ズミ(Japanese crab apple)


自宅の庭にも、アファンの森にもこの木があります。わたしの分厚い研究社和英辞典で「ズミ」を引いてみましたが、載っていませんでした。グーグルで検索すると、‘Japanese crab apple’と出てきて(ちなみに検索したコンピューターもAppleでした)すぐには理解できませんでした。というのも、わたしが子どもの頃から知っているcrab apple(野生のリンゴ)といえば、酸味がある、ジャムにとろみをつけるために使う別の種類の果樹のことだからです。英国の野リンゴはズミとは全く別のもので、学名はMalus toringoと呼ばれますが、19世紀にオランダ人のシーボルトがヨーロッパへ持ち帰ったものです。





Zumi is one of my favourite local trees, quite common.
 It is a small tree, with lovely white or pink flowers, each little flower having five petals. It produces small, tasty fruit. Zumi grows both in my own garden and in our Afan woods.
 When I looked up ‘zumi’ in my big Kenkyusha Japanese-English dictionary, I couldn’t find it, but when I Googled ‘zumi’ on my computer (which, coincidentally is an ‘Apple’) it found the name ‘Japanese crab apple’ which at first confused me.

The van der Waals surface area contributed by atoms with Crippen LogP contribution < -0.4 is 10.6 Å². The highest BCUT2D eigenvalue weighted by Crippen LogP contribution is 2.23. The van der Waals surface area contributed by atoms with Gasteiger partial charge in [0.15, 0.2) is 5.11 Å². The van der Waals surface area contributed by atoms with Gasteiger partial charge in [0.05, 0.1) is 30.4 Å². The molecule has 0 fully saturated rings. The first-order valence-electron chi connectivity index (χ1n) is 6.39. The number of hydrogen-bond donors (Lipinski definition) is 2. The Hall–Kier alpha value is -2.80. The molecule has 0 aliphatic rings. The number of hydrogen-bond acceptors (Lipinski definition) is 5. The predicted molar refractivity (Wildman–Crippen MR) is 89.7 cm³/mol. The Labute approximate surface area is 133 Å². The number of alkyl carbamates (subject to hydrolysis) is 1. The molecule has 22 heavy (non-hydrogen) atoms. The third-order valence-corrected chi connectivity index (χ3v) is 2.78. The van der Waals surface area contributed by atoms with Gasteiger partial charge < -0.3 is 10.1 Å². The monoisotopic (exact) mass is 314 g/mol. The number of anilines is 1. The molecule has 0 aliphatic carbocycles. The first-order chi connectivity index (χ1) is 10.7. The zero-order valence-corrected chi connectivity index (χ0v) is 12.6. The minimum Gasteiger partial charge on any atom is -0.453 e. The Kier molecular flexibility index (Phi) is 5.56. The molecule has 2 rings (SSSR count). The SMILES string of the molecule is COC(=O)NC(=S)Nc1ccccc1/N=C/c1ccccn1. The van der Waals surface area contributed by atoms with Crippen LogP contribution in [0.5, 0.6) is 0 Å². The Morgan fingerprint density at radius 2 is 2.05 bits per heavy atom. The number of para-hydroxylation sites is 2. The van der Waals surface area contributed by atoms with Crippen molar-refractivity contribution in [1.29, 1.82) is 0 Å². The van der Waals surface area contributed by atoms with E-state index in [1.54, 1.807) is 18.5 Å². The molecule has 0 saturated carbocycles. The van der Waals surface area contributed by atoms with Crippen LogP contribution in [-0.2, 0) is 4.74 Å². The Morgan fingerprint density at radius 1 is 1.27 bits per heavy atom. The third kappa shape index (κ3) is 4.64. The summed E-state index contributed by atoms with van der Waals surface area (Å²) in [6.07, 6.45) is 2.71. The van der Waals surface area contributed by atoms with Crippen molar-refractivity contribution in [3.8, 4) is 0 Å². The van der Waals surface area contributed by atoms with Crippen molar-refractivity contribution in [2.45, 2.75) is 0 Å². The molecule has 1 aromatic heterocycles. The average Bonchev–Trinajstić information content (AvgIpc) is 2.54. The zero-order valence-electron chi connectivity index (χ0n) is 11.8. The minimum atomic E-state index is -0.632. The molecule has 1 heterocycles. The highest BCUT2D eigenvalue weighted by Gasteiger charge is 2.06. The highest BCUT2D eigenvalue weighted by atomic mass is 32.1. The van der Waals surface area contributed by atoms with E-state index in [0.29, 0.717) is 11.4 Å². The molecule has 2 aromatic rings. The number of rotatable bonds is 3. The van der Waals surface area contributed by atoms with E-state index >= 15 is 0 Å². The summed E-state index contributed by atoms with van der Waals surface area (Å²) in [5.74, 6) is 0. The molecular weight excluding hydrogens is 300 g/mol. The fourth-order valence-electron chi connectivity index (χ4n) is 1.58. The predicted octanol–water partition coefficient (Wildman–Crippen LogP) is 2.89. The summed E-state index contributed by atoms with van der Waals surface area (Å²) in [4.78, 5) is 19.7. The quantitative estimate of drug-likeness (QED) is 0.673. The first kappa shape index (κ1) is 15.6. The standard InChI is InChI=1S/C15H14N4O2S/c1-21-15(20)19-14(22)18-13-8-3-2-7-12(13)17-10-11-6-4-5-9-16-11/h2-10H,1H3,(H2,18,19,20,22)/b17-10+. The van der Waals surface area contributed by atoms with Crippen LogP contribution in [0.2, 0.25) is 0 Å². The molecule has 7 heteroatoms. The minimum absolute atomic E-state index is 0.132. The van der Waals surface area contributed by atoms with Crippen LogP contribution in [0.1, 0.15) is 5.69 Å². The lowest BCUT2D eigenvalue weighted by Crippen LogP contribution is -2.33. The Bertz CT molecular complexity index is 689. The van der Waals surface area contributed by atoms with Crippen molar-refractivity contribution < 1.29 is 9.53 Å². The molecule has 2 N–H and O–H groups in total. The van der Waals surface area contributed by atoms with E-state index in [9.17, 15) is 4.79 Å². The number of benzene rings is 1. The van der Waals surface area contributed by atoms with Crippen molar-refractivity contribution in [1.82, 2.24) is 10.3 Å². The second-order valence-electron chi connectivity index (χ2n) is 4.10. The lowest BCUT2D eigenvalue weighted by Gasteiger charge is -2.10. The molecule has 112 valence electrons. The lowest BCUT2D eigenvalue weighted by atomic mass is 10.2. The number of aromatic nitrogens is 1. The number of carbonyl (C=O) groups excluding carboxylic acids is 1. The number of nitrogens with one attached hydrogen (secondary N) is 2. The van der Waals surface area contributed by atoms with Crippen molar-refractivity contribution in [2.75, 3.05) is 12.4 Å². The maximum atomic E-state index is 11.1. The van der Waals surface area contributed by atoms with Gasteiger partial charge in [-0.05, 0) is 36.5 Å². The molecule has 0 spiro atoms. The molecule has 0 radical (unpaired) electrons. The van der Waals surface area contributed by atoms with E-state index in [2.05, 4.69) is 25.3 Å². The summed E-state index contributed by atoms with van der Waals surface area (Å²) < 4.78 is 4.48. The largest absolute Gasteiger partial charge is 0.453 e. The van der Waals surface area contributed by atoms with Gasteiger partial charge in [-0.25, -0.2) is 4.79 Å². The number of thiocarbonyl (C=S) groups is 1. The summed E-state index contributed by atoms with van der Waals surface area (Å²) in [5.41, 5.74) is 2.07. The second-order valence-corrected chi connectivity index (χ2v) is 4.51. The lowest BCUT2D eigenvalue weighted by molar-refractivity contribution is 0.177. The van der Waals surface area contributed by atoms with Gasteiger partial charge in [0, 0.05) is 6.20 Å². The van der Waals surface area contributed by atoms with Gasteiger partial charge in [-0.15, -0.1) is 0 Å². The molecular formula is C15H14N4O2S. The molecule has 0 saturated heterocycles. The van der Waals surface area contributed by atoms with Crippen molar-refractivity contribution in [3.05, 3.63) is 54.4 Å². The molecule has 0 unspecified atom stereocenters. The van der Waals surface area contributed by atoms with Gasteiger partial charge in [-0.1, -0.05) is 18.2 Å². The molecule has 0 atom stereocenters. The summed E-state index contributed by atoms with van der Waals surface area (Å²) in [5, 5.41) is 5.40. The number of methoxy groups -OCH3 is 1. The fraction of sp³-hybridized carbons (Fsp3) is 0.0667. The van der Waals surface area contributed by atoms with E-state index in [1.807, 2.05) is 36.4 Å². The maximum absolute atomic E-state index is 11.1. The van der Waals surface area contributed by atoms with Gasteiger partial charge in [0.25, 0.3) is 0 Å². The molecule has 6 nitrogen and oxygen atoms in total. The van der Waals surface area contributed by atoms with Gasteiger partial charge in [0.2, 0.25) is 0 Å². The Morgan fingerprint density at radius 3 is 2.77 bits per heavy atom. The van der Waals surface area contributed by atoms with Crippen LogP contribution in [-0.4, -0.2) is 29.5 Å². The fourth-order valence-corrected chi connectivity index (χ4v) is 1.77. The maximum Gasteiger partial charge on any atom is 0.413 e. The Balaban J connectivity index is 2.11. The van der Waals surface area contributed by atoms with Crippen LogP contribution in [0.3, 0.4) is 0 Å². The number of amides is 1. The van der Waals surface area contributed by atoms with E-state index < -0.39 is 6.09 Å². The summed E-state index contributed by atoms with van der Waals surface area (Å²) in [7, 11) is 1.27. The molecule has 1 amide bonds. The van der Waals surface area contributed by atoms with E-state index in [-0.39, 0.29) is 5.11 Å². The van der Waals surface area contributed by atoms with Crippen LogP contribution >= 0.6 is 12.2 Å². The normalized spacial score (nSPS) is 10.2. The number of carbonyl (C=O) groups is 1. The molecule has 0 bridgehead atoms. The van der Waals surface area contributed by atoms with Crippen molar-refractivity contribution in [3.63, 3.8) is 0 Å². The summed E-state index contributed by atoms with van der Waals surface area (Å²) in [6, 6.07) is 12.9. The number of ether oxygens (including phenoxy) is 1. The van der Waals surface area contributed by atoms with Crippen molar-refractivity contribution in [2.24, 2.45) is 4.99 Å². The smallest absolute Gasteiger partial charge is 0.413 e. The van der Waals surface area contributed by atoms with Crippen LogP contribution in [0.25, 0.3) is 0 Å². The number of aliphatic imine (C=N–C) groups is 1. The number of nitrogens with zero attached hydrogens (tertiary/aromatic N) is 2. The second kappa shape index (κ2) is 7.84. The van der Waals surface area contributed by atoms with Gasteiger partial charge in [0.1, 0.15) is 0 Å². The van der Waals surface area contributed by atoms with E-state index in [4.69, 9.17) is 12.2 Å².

I knew crab apples very well indeed as a boy.
 My Welsh grandmother would ask me to go and pick some when she was making jam.
 British wild crab apples are very sour, but they contain pectin, so they were used mixed in with other apples and different kind of fruit to ‘sharpen’ the flavor and to get the jam to turn into a kind of jelly when it cools.
 To me the British crab apple didn’t seem at all like zumi, whose scientific name is Malus toringo, which was sent back to Europe in the 19th. century by the Dutchman Siebold.

There are 35 species of wild Malus, and many more cultivars. They are related to cultivated orchard apples.
 They are compact trees, also popular in gardens, and in Japan, used for bonsai.
 Their leaves and fruit attract butterflies and birds.

Zumi wood has a pleasant smell, and although I haven’t tried it, I am sure it would be excellent for smoking food.

February 5th. 2018




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